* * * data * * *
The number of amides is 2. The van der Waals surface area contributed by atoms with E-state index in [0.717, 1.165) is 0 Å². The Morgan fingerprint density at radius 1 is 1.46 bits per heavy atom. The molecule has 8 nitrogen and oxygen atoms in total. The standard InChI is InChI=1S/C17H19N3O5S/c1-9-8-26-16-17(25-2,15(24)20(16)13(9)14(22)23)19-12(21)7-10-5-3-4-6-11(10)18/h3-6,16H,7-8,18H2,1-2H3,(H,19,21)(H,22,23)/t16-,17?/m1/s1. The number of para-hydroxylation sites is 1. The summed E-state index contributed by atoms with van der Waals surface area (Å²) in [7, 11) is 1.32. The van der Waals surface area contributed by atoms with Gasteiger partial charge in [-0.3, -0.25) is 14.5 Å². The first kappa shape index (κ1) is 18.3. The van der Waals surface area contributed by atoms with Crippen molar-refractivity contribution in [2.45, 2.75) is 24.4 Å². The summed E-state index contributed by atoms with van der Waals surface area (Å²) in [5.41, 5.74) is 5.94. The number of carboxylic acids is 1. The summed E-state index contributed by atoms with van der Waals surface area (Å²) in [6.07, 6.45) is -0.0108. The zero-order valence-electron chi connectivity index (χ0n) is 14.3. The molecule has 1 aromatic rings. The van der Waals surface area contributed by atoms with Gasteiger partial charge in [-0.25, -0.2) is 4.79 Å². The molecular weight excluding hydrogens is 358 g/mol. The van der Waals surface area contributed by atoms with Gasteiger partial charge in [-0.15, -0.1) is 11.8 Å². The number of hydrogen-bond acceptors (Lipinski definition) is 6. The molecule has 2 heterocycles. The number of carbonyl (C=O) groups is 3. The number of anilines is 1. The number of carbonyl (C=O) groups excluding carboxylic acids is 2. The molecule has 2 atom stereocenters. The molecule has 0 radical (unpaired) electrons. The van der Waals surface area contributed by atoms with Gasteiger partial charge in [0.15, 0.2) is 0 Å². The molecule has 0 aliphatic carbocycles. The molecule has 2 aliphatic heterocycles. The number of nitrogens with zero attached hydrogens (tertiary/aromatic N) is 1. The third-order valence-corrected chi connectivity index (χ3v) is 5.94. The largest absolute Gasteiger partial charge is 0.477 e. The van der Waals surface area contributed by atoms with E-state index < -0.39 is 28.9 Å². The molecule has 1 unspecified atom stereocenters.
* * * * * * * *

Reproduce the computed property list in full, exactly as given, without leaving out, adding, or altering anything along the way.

The number of amides is 2. The van der Waals surface area contributed by atoms with E-state index in [0.717, 1.165) is 0 Å². The Morgan fingerprint density at radius 1 is 1.46 bits per heavy atom. The molecule has 8 nitrogen and oxygen atoms in total. The standard InChI is InChI=1S/C17H19N3O5S/c1-9-8-26-16-17(25-2,15(24)20(16)13(9)14(22)23)19-12(21)7-10-5-3-4-6-11(10)18/h3-6,16H,7-8,18H2,1-2H3,(H,19,21)(H,22,23)/t16-,17?/m1/s1. The number of para-hydroxylation sites is 1. The summed E-state index contributed by atoms with van der Waals surface area (Å²) in [7, 11) is 1.32. The van der Waals surface area contributed by atoms with Gasteiger partial charge in [-0.3, -0.25) is 14.5 Å². The first kappa shape index (κ1) is 18.3. The van der Waals surface area contributed by atoms with Crippen molar-refractivity contribution in [2.45, 2.75) is 24.4 Å². The summed E-state index contributed by atoms with van der Waals surface area (Å²) in [5.41, 5.74) is 5.94. The number of carboxylic acids is 1. The summed E-state index contributed by atoms with van der Waals surface area (Å²) in [6.07, 6.45) is -0.0108. The zero-order valence-electron chi connectivity index (χ0n) is 14.3. The molecule has 1 aromatic rings. The van der Waals surface area contributed by atoms with Gasteiger partial charge in [-0.25, -0.2) is 4.79 Å². The molecular weight excluding hydrogens is 358 g/mol. The van der Waals surface area contributed by atoms with Gasteiger partial charge in [-0.15, -0.1) is 11.8 Å². The number of hydrogen-bond acceptors (Lipinski definition) is 6. The molecule has 2 heterocycles. The number of carbonyl (C=O) groups is 3. The number of anilines is 1. The number of carbonyl (C=O) groups excluding carboxylic acids is 2. The molecule has 2 atom stereocenters. The molecule has 0 radical (unpaired) electrons. The van der Waals surface area contributed by atoms with Gasteiger partial charge in [0.15, 0.2) is 0 Å². The molecule has 0 aliphatic carbocycles. The molecule has 2 aliphatic heterocycles. The number of nitrogens with zero attached hydrogens (tertiary/aromatic N) is 1. The third-order valence-corrected chi connectivity index (χ3v) is 5.94. The largest absolute Gasteiger partial charge is 0.477 e. The van der Waals surface area contributed by atoms with E-state index < -0.39 is 28.9 Å². The molecule has 1 unspecified atom stereocenters.